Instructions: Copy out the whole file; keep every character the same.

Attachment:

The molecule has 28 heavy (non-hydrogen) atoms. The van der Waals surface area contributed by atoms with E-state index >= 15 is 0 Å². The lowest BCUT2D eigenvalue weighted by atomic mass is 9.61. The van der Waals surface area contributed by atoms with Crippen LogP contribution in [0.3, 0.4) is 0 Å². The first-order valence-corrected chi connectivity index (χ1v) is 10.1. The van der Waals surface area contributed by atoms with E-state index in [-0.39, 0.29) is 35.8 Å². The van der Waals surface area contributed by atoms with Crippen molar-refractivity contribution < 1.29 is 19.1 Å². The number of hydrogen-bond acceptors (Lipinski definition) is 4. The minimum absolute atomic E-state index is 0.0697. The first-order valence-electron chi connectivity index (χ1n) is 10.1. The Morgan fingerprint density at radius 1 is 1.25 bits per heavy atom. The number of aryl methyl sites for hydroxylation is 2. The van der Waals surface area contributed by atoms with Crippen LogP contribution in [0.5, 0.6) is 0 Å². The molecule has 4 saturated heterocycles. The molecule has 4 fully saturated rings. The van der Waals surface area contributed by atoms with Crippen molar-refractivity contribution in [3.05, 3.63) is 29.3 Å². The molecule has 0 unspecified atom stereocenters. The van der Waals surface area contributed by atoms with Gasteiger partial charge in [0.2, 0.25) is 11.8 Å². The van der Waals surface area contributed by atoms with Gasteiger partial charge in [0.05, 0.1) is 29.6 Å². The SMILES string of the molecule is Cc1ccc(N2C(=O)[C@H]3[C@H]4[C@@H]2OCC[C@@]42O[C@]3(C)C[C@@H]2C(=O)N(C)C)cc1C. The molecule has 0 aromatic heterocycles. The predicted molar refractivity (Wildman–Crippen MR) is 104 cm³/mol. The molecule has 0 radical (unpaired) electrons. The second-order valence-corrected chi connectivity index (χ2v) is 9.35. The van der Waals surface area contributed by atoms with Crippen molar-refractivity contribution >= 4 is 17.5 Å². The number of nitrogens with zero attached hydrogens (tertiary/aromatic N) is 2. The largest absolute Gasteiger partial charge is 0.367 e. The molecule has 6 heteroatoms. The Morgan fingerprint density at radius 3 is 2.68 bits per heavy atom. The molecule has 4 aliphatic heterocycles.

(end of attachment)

The molecule has 28 heavy (non-hydrogen) atoms. The van der Waals surface area contributed by atoms with E-state index >= 15 is 0 Å². The lowest BCUT2D eigenvalue weighted by atomic mass is 9.61. The van der Waals surface area contributed by atoms with Crippen LogP contribution in [0.3, 0.4) is 0 Å². The first-order valence-corrected chi connectivity index (χ1v) is 10.1. The van der Waals surface area contributed by atoms with E-state index in [-0.39, 0.29) is 35.8 Å². The van der Waals surface area contributed by atoms with Crippen molar-refractivity contribution < 1.29 is 19.1 Å². The number of hydrogen-bond acceptors (Lipinski definition) is 4. The minimum absolute atomic E-state index is 0.0697. The first-order valence-electron chi connectivity index (χ1n) is 10.1. The Morgan fingerprint density at radius 1 is 1.25 bits per heavy atom. The number of aryl methyl sites for hydroxylation is 2. The van der Waals surface area contributed by atoms with Crippen LogP contribution in [0.5, 0.6) is 0 Å². The molecule has 4 saturated heterocycles. The molecule has 4 fully saturated rings. The van der Waals surface area contributed by atoms with Crippen molar-refractivity contribution in [3.05, 3.63) is 29.3 Å². The molecule has 0 unspecified atom stereocenters. The van der Waals surface area contributed by atoms with Gasteiger partial charge in [0.2, 0.25) is 11.8 Å². The van der Waals surface area contributed by atoms with Gasteiger partial charge in [0.05, 0.1) is 29.6 Å². The SMILES string of the molecule is Cc1ccc(N2C(=O)[C@H]3[C@H]4[C@@H]2OCC[C@@]42O[C@]3(C)C[C@@H]2C(=O)N(C)C)cc1C. The molecule has 0 aromatic heterocycles. The predicted molar refractivity (Wildman–Crippen MR) is 104 cm³/mol. The molecule has 0 radical (unpaired) electrons. The second-order valence-corrected chi connectivity index (χ2v) is 9.35. The van der Waals surface area contributed by atoms with Crippen molar-refractivity contribution >= 4 is 17.5 Å². The number of nitrogens with zero attached hydrogens (tertiary/aromatic N) is 2. The largest absolute Gasteiger partial charge is 0.367 e. The molecule has 6 heteroatoms. The Morgan fingerprint density at radius 3 is 2.68 bits per heavy atom. The molecule has 4 aliphatic heterocycles.